Nervous at Nationals

My Dad told me I had to practice for Summer Nationals – A LOT. He was not kidding.  To begin with, he decided to send me to Ohio State camp all day.   Then, when the camp finished, my dad would drive me over to Royal Arts where I would have a private lesson with Coach Tim. I did this for about three weeks – twenty-four seven. By the time I got to Reno, I couldn’t have been more physically prepared. Or so I thought.

The first time I walked into the venue, I was amazed about how many fencers there were which, in my opinion, was extremely intimidating. I watched some fencing including the pool bouts of Jewelia Smith, a Royal Arts saberist. After cheering her on during all her pools, it was time for me to leave. I had to go to sleep early since I was competing in the morning as was my brother. I thought about the venue. I thought about the fencers. I thought about my fencing. I started to worry about my ability to win and, being as stubborn as I am, did not tell anyone.

The next day, I woke up and got ready to fence. Truth be told, I was scared, but not just for myself, for everyone. If I lost, I felt like I would have let everyone down. Going into the venue did not exactly boost my confidence. It scared me even more when I saw some people I had fenced before and lost to: for instance, Alex Tilford who fences in Michigan; even worse than seeing him was seeing, as I like to call him, my arch enemy Robbie Foley (who has beaten me several times before, including at the qualifier for Nationals); and the menaces from the North, the Canadians from the Arnold.  I felt like my head was about to explode from too much pressure.

After I checked in, Coach Tim gave me a warm up lesson which consisted of me running up and down a carpet outside of the Men’s room.  Then we looked for people to fence. I fenced a handful of kids and then it was time to go. I was in the first flight on strip D4. I was number 7 and I was first up. I started to fence, completely rushing every move, forgetting everything my coaches taught me; the final score of the bout — 5-0. I had lost by the worst score possible. My mind just shut down.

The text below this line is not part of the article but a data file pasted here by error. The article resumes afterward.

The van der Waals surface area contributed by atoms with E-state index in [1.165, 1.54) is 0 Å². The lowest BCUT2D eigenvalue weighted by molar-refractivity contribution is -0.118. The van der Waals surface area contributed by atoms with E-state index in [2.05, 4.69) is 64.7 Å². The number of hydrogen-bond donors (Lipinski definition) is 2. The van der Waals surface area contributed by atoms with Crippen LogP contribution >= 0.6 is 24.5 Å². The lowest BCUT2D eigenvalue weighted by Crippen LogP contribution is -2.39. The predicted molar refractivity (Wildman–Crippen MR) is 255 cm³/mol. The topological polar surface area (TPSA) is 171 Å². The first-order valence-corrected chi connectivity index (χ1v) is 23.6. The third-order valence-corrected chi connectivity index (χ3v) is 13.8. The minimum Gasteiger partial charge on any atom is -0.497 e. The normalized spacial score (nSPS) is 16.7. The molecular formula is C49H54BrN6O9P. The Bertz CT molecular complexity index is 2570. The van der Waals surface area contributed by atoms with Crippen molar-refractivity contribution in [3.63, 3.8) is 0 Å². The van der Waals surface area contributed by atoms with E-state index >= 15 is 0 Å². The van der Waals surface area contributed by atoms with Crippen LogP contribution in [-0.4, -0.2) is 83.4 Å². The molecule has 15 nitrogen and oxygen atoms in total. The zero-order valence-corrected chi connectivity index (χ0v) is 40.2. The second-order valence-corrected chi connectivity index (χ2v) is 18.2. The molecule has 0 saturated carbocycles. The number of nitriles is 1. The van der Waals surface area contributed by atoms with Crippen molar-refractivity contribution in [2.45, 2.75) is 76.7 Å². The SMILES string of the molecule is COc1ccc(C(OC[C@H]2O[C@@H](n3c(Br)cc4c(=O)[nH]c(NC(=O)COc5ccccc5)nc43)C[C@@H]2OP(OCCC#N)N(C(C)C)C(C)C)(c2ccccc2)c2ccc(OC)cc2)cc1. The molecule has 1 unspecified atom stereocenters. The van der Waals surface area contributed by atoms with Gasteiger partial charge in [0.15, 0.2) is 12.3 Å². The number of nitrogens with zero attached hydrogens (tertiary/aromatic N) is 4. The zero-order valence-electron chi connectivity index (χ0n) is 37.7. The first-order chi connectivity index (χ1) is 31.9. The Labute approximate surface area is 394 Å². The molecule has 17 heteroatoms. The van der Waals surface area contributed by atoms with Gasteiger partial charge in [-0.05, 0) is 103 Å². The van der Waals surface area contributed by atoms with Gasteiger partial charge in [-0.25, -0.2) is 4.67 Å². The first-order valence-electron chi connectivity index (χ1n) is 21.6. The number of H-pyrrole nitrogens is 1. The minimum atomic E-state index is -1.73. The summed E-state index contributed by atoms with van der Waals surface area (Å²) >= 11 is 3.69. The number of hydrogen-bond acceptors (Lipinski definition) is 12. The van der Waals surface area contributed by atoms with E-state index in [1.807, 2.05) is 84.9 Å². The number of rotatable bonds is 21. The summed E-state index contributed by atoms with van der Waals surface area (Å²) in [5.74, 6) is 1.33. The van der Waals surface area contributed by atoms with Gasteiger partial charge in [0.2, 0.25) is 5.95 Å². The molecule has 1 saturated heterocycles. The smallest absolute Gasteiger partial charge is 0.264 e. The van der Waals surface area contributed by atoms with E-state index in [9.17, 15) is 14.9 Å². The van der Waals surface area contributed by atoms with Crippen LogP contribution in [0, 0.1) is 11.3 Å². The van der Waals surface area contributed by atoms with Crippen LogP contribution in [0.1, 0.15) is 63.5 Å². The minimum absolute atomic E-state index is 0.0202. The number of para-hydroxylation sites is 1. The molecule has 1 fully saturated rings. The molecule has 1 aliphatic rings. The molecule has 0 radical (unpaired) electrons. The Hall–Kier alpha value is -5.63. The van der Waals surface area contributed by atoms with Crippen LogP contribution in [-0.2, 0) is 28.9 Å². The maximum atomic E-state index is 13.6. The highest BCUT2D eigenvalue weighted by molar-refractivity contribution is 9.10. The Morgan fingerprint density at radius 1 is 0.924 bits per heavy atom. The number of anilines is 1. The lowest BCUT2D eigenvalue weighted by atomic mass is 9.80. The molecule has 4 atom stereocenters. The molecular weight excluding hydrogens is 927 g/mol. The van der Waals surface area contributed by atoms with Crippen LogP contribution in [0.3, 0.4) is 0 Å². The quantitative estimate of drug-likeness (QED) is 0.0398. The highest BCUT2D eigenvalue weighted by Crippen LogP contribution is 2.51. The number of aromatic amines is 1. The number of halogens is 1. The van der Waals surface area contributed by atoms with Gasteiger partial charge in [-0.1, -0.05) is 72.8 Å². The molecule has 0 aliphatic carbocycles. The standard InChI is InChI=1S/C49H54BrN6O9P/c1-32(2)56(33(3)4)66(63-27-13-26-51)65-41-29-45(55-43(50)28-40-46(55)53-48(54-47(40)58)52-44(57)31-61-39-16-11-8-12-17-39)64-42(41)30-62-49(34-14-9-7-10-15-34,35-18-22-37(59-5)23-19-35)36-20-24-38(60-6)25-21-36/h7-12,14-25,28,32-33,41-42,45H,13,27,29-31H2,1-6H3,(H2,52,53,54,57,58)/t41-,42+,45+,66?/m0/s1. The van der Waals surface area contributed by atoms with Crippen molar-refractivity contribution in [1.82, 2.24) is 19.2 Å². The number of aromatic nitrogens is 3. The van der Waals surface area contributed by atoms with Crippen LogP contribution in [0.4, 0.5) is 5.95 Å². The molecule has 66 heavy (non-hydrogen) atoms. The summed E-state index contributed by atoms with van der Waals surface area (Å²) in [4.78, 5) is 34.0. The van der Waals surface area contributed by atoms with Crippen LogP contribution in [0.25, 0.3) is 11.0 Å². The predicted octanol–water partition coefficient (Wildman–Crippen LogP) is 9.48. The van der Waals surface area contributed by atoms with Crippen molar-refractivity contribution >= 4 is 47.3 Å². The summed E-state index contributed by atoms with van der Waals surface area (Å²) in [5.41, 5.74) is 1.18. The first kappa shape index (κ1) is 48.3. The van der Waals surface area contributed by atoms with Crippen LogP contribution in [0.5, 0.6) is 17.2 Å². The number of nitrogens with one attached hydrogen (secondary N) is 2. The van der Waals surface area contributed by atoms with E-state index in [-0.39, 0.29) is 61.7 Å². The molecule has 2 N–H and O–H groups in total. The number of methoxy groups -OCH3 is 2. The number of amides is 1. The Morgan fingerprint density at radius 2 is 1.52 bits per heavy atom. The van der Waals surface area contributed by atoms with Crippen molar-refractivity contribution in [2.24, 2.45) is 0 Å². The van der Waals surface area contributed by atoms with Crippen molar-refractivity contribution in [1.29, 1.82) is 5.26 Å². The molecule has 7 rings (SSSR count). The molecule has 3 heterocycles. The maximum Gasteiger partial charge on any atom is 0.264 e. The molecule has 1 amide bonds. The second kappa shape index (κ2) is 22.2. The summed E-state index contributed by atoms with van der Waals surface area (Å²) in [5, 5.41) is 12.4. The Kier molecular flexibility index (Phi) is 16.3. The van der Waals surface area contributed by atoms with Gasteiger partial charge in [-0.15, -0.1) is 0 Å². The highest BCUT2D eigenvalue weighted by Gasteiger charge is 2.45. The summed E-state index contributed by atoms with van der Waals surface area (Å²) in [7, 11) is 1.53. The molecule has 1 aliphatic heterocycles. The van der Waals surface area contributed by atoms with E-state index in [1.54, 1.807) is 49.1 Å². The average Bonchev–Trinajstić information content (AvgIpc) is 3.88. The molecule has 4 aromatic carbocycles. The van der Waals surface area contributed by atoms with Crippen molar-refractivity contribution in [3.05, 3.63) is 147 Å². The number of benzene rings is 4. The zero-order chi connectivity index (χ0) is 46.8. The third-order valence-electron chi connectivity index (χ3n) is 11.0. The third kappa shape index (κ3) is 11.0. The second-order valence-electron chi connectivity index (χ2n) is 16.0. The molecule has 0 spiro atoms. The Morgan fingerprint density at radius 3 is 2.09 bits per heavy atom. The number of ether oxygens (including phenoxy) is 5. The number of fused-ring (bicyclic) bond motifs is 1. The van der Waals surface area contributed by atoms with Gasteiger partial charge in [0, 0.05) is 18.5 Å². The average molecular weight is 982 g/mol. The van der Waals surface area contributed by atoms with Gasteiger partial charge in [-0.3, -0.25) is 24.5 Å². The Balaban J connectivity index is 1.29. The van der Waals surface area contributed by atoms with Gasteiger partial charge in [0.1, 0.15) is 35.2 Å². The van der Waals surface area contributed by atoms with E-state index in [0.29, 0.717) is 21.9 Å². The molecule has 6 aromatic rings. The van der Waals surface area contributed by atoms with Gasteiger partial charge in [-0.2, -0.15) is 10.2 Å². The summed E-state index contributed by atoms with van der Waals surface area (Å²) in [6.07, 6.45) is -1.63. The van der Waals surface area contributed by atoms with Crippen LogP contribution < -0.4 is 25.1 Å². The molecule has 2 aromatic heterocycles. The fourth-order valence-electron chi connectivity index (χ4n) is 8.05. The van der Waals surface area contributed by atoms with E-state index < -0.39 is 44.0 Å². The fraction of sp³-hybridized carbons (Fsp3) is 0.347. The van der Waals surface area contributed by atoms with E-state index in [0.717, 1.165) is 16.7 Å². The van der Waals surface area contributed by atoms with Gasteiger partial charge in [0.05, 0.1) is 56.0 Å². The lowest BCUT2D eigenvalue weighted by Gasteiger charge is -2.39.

After two more bouts, I was up again.  When the ref said “Ready, Fence,” all I could think was, “Don’t lose five to zero.” I ended up coming back and scoring 4. The bout was tied. I actually started to think I was going to win. I thought to myself “Just get it over with, take the attack,” which by the way you should never do in a 4 to 4 bout. I rushed it and it was one light – his. I lost again. Then for the next two bouts, all I could think of was that I should have won. I ended up losing 5-3 and, once again, 5-0. I was the lowest in the pool and I knew that if I did not at least win one bout, I was going to lose Nationals. I fought another bout and won it 5-1. It really helped me but I got too excited and rushed the last point of the next bout –final score, 5-4. They were probably the worst pool bouts I had ever fenced in saber.

I think I could have won a few, maybe even all, of those bouts. I had the moves but no confidence. I ended up losing my first DE. It was a really bad day for me, but it also helped me realize something. You can be the best fencer in the world, but if you don’t have confidence, then you are not going win in this sport. That’s true in life too. So if you ever go into any big competitions, not only do you have to train hard, you have to believe that you can win.

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